Alhadeff proposed that the school board terminate Runcie, a move she had made unsuccessfully two years earlier. Her colleagues, though, said they preferred a different path: a suspension with pay for Runcie and general counsel Barbara Myrick, also charged in the grand jury probe, while both took the time to defend themselves in court.

Some board members referred to the affair as a "distraction," and Runcie seemed to agree.

"I cannot and will not put myself above the needs of this district and our children," he said. "I love our kids too much to do that."

As they have in the past, Runcie's supporters rallied around him this week, with business and religious leaders and Black elected officials outlining his accomplishments: making education more equitable for Black children, strengthening the district's relationships with the business community and philanthropists and helping to eliminate F-rated schools.

Some called the grand jury probe political and racist. Runcie is Black.

"I wonder out loud if that would have been done to him in the way that it was done if he were a different color," one public speaker, who is also Black, said during Tuesday's board meeting.

Ultimately, the achievements Runcie is credited with could not eclipse the shooting and its aftermath, or the problematic $800 million bond approved by voters in 2014 for infrastructure projects, many of which are late and over budget.

After fighting for years, Runcie decided to go out on his own terms, stunning school board members as he addressed Alhadeff directly in an emotional speech Tuesday.

"I know you've been in enormous amounts of pain that none of us can ever imagine, and I guess I'm probably part of the source of that in some way," Runcie said. "And so, if it's going to give you peace, … I will step aside."

Myrick followed suit, also agreeing to leave her job. The school board meets Thursday to begin hashing out the details of Runcie and Myrick's departures. While some have characterized their offers to leave as resignations, the technical language around their exits has not yet been solidified.

One option for Runcie is a termination without cause, which would leave him with 20 weeks of severance pay, nearly $130,000, plus his accrued vacation and sick time.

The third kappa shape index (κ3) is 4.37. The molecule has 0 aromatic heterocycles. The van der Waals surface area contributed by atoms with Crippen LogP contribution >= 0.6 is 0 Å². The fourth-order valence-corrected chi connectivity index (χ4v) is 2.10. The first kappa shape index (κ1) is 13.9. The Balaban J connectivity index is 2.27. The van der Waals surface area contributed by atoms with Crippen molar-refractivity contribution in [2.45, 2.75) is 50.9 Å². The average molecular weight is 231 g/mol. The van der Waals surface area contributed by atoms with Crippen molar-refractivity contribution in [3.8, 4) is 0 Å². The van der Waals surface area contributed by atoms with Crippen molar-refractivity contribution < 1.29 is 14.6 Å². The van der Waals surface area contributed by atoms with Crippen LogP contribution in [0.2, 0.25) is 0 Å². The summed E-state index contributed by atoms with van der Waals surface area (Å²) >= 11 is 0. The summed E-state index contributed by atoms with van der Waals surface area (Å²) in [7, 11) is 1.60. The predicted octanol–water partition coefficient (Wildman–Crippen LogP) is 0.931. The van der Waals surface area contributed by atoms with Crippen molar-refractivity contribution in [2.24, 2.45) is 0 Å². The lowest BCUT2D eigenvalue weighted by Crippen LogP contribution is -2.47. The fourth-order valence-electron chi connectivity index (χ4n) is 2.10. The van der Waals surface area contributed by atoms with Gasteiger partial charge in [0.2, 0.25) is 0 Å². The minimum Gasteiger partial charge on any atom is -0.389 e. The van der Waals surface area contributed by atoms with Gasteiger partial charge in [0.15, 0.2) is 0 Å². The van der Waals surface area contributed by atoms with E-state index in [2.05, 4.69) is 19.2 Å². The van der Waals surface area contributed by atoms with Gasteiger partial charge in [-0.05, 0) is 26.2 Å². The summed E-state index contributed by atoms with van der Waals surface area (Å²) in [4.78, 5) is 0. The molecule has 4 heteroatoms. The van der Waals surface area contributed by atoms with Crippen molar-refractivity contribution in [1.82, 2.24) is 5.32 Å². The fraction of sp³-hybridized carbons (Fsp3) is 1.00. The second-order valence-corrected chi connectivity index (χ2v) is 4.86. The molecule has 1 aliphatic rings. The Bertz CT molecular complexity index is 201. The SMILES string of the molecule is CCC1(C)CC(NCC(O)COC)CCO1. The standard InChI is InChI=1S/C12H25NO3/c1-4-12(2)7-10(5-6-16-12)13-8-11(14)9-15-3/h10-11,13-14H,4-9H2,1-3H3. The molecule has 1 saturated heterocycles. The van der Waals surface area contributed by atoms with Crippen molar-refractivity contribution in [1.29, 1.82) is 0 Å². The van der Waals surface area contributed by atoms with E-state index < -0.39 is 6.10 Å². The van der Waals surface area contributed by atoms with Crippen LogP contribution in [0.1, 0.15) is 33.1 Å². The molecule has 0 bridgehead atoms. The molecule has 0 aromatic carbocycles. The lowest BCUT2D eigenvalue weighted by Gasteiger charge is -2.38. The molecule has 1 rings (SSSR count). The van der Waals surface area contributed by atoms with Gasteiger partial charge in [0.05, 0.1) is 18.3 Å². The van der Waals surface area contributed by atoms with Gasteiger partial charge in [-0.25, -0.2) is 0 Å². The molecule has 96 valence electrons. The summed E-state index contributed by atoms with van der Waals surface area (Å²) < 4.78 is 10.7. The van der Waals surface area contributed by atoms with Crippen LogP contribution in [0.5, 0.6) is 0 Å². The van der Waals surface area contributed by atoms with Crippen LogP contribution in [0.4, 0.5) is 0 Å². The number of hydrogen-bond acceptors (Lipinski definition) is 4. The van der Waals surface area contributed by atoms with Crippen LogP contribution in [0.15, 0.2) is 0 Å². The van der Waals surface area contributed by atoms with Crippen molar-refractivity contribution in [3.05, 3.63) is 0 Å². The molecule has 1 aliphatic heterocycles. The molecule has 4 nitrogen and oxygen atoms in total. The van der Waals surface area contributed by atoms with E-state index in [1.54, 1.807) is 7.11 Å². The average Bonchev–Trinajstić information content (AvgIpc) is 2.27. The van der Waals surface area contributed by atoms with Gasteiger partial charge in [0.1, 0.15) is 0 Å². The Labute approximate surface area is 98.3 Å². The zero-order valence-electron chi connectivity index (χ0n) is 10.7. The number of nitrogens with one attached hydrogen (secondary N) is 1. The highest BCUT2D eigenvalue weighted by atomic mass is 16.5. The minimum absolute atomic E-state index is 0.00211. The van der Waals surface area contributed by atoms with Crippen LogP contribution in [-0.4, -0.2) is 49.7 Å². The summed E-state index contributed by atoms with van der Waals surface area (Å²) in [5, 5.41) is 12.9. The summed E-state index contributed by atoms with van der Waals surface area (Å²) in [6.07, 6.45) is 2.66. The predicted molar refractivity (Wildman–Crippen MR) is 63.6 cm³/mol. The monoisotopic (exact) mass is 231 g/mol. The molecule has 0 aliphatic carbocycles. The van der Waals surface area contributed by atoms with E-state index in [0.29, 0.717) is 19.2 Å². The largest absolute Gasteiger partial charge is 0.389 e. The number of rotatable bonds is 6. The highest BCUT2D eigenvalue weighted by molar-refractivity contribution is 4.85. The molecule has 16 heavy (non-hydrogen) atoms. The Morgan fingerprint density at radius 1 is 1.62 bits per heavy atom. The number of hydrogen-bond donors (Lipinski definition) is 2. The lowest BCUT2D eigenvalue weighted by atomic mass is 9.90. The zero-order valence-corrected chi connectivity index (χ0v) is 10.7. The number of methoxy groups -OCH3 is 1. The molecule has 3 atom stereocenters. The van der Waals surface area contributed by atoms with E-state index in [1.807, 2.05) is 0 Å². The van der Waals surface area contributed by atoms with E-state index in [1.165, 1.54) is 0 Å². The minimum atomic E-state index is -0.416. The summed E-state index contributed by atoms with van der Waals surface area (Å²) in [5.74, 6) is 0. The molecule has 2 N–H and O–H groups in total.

"The Board will be asked to authorize the Chair, assisted by appropriate legal counsel, to meet with the Superintendent and General Counsel and their respective representatives to explore mutual agreements for separation," the district's communications office said in a media alert. "If and when tentative agreements are reached, they will then be brought to a public School Board Meeting for discussion and approval."

For Alhadeff, the move brings accountability but no peace.

"With Mr. Runcie stepping down, that is one step in that accountability for the loss of Alyssa," she told WLRN during an interview Wednesday. "That pain that I feel is so raw, so real, and I can't bring Alyssa back. And so, for me to have peace, I'd want to have Alyssa back."

Runcie offered a candid reflection during what looks like one of his final board meetings as superintendent.

"I've always tried to do this work in a way that would make my mom and dad proud: two people who had a third-grade education, immigrated to this country so that their kids could have a better life," said Runcie, who was born in Jamaica.

"They worked their butts off," he said. "My mom scrubbed toilets in homes. My dad was a construction laborer. And they did all they could to make sure we always had food on the table.

"It's really just that ethic of hard work that I try to bring to everything I do."

Jessica Bakeman is Director of Enterprise Journalism at WLRN News, and she is the former senior news editor and education reporter. Her 2021 project "Class of COVID-19" won a national Edward R. Murrow Award.